I Believe You; How to Support a Loved One (or anyone you know) Who Has Experienced Trauma.


The fact of the matter is, trauma is common. 70% of adults have experienced some type of trauma at least once in their lives. In the United States:

Suicide is the leading cause of death

A woman is sexually assaulted every 73 seconds

1 in 2 women experience sexual violence in their lifetime

1 in 3 women and 1 in 5 men have experienced some form of physical violence by an intimate partner

38-70% of children witness community violence

1 in 6 children have been abused or neglected

It is extremely difficult for an individual to disclose an experienced trauma. If a friend or family member opens up to YOU that means that they feel safe and are in the healing process. That is so powerful! While this may be hard for you to hear and accept, we want to make sure that we don’t cause any more harm and are equipped with the appropriate ways to respond (and not respond).

Listen Without Judgement

You may not know what to say (and that’s OK). You may want to do something for them. You may want to fill the silence. I get it, but just know: No matter how hard you try or what you do, you can’t fix someone’s trauma. Instead of trying to fix it, be present and listen with empathy.

This looks like:

Letting them speak without interruption

Nodding along

Providing physical touch if it’s appropriate (holding their hand, placing a hand on their shoulder, etc).


Communicating that you believe your friend or family member is extremely powerful. Furthermore, you can validate their experience and acknowledge that what has happened to them is terrible.

This sounds like:

“I believe you”

“This is a truly horrible thing that has happened. I can see you’re in an incredible amount of pain.”

Don’t Make It About You

You are allowed to have your own feelings about what you’re hearing and what your friend or family member is going through, but this doesn’t mean you need to place them onto the victim.

This looks like:

Letting them have their own emotions .

If your friend needs space, don’t take it personally.

If your friend is discussing the event, don’t relate it to something you’ve been through or what you would do in their situation.

Avoid Asking Unnecessary Questions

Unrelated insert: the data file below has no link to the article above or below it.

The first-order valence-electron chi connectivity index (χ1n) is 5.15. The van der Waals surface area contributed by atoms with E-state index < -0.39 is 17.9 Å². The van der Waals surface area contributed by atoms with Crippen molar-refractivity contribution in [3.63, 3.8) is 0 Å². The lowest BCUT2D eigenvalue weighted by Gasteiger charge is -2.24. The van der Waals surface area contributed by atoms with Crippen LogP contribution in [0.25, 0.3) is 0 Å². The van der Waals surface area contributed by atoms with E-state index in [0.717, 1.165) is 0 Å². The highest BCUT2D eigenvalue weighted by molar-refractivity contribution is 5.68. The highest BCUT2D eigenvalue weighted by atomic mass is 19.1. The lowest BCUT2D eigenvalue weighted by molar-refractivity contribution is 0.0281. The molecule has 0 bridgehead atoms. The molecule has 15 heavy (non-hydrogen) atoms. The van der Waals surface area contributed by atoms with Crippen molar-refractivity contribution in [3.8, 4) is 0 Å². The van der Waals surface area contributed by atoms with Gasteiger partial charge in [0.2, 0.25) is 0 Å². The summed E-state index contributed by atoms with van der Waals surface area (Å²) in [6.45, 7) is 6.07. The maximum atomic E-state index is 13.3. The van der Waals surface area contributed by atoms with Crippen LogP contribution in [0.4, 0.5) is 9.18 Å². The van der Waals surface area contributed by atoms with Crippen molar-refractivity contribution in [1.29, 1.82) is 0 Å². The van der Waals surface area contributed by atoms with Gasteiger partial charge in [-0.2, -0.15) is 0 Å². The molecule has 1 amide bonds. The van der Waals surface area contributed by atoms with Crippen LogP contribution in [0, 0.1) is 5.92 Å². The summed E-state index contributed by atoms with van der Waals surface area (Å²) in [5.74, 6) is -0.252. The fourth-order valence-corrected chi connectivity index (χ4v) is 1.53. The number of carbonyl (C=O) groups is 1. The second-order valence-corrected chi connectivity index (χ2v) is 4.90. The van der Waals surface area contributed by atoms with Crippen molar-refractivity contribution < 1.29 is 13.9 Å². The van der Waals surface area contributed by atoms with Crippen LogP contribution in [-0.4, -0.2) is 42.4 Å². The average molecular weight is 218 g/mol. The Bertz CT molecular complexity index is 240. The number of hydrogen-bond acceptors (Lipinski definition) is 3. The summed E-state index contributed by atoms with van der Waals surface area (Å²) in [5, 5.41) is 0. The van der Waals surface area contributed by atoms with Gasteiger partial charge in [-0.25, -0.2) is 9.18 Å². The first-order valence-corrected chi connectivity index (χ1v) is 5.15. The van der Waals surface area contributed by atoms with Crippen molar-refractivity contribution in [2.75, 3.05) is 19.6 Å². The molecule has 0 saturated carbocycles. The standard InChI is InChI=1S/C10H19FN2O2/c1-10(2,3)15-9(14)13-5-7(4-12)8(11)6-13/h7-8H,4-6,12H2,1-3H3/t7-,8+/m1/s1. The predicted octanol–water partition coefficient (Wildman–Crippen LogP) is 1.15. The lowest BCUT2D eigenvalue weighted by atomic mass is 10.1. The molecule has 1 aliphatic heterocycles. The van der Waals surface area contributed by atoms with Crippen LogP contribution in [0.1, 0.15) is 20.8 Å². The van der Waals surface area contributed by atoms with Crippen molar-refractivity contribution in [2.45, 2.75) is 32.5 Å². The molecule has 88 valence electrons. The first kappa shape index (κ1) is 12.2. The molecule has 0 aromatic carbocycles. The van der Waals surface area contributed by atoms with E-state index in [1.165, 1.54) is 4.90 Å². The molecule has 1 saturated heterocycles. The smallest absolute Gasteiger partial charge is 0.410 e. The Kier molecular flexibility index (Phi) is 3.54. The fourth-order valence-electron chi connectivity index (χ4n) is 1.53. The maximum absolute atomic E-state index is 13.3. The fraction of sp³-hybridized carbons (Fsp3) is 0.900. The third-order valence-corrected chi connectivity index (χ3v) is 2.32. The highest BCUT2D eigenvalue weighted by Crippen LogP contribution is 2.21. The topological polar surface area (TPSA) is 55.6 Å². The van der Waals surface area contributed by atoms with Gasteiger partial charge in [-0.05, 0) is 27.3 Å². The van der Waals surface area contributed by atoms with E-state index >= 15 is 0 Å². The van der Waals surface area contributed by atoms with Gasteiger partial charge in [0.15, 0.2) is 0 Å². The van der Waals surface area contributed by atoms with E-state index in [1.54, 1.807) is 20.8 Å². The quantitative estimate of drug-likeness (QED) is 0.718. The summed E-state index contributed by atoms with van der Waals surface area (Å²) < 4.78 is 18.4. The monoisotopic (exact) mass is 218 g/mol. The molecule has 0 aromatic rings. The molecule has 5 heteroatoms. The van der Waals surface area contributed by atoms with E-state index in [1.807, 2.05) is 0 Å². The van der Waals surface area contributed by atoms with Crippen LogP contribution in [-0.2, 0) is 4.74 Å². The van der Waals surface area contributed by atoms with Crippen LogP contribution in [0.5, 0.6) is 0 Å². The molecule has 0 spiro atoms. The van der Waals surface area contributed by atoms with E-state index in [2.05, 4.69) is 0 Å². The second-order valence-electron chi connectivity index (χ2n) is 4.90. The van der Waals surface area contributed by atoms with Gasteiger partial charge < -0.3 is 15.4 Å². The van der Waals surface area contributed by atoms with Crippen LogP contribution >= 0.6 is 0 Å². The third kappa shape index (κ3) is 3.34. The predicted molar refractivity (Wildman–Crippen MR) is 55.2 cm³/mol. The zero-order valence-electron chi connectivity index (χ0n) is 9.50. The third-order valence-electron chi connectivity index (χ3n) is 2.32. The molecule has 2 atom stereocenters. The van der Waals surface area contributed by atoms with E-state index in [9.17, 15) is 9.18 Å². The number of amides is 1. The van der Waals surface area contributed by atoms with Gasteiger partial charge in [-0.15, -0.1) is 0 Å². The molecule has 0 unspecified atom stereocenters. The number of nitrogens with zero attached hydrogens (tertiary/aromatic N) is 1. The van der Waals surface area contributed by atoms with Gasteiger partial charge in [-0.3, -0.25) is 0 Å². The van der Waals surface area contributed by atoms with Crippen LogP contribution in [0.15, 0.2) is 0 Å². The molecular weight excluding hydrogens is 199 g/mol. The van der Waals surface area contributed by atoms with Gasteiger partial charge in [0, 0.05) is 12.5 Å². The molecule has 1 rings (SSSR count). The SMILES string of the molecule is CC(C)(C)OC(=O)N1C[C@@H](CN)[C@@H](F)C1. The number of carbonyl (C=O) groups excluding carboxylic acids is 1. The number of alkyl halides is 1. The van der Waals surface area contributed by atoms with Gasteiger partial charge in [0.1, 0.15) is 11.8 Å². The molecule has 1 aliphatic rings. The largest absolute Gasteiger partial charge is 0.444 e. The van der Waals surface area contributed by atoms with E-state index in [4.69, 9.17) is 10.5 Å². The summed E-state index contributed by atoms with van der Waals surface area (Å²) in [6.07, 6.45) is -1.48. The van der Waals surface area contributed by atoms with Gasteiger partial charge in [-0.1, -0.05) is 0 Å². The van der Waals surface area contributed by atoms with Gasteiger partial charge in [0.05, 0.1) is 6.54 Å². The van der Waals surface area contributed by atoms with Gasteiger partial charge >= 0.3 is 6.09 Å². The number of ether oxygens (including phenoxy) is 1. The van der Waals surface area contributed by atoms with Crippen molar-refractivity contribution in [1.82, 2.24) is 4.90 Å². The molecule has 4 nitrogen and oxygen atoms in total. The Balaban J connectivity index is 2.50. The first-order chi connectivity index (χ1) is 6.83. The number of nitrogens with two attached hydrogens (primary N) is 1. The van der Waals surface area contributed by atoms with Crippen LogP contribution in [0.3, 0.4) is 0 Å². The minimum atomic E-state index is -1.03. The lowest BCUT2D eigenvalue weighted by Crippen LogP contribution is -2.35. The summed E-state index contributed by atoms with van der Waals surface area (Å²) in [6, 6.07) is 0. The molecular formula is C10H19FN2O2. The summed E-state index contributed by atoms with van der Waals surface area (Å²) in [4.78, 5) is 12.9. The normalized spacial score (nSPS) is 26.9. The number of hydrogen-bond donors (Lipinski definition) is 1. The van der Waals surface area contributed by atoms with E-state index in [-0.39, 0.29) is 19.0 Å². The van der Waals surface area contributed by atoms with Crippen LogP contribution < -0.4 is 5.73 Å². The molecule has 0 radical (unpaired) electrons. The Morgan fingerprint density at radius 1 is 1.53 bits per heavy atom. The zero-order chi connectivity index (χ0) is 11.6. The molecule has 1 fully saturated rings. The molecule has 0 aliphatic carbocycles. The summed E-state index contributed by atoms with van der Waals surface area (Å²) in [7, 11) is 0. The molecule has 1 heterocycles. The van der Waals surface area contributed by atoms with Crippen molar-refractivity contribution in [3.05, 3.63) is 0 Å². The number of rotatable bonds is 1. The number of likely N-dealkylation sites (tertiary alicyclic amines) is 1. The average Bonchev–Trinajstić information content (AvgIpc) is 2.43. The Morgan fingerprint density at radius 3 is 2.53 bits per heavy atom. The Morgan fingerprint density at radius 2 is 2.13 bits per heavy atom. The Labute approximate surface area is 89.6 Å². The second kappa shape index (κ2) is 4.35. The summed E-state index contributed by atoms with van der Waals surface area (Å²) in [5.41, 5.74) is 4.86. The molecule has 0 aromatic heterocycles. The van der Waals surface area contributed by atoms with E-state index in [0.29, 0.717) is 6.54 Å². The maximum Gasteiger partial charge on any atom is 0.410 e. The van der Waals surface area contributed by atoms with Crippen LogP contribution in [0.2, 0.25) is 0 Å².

Trauma is overwhelming and difficult to process. Try to minimize your questions in general and eliminate questions that may place blame onto the victim or signify that you may not believe them.

This sounds like:

Are you safe now?

Do you need to go to the hospital/police station, and would you like me to go with you?

Do you need help telling anyone else?

What do you need right now?

*If your friend or family member is a victim of sexual assault or rape, you can absolutely ask them if they’d like to report the crime and/or need medical attention. However, respect their response! Know that: Trauma takes a long time to process and work through, sexual assault can feel embarrassing and humiliating, and unfortunately our system is still not set up to make people feel safe to report the event.

Let Them Know It Wasn’t Their Fault

Being a victim of sexual assault, rape, abuse, violence, or complex trauma is never the victims fault. Ever.

This sounds like:

“What happened wasn’t your fault”

“You did nothing to deserve this”

“You did nothing wrong”

Thank Them

It is an honor that they confided in you. Let them know that you feel this way. You can say something that recognizes the tremendous pain and fear that can come at the very idea of sharing this.

This sounds like:

“Thank you so much for trusting me with your story”

“I’m honored that you would share this with me, and I really want to be there for you.”

Keep Checking In

Follow up. Again. And again. And again. You don’t need to bring up the assault, just check in with them so they know it wasn’t and isn’t “too much” for you to handle.

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